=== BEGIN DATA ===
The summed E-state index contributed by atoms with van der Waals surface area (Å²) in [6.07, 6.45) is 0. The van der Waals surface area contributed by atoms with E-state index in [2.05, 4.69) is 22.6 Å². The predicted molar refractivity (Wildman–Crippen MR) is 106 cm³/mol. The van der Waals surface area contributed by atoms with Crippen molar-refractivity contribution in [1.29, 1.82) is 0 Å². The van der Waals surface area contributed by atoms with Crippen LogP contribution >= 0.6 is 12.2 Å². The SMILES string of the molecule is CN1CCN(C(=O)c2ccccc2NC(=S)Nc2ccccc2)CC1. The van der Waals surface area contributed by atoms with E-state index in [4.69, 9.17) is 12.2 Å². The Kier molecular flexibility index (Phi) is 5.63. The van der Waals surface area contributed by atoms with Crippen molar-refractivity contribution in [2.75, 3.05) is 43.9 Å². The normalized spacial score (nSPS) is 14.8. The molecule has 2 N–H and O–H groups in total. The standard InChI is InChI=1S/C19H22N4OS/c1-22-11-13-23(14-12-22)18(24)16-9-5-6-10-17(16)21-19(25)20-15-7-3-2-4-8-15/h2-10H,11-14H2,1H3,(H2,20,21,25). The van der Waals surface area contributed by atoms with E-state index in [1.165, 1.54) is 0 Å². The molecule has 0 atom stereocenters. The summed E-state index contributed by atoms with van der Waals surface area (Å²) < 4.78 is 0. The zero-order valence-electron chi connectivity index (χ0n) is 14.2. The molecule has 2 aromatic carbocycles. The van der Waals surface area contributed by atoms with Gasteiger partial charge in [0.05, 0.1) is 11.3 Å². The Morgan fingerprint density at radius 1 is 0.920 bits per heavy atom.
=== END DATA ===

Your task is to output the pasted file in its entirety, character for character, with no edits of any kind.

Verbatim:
The summed E-state index contributed by atoms with van der Waals surface area (Å²) in [6.07, 6.45) is 0. The van der Waals surface area contributed by atoms with E-state index in [2.05, 4.69) is 22.6 Å². The predicted molar refractivity (Wildman–Crippen MR) is 106 cm³/mol. The van der Waals surface area contributed by atoms with Crippen molar-refractivity contribution in [1.29, 1.82) is 0 Å². The van der Waals surface area contributed by atoms with Crippen LogP contribution >= 0.6 is 12.2 Å². The SMILES string of the molecule is CN1CCN(C(=O)c2ccccc2NC(=S)Nc2ccccc2)CC1. The van der Waals surface area contributed by atoms with E-state index in [4.69, 9.17) is 12.2 Å². The Kier molecular flexibility index (Phi) is 5.63. The van der Waals surface area contributed by atoms with Crippen molar-refractivity contribution in [2.75, 3.05) is 43.9 Å². The normalized spacial score (nSPS) is 14.8. The molecule has 2 N–H and O–H groups in total. The standard InChI is InChI=1S/C19H22N4OS/c1-22-11-13-23(14-12-22)18(24)16-9-5-6-10-17(16)21-19(25)20-15-7-3-2-4-8-15/h2-10H,11-14H2,1H3,(H2,20,21,25). The van der Waals surface area contributed by atoms with E-state index in [1.165, 1.54) is 0 Å². The molecule has 0 atom stereocenters. The summed E-state index contributed by atoms with van der Waals surface area (Å²) < 4.78 is 0. The zero-order valence-electron chi connectivity index (χ0n) is 14.2. The molecule has 2 aromatic carbocycles. The van der Waals surface area contributed by atoms with Gasteiger partial charge in [0.05, 0.1) is 11.3 Å². The Morgan fingerprint density at radius 1 is 0.920 bits per heavy atom.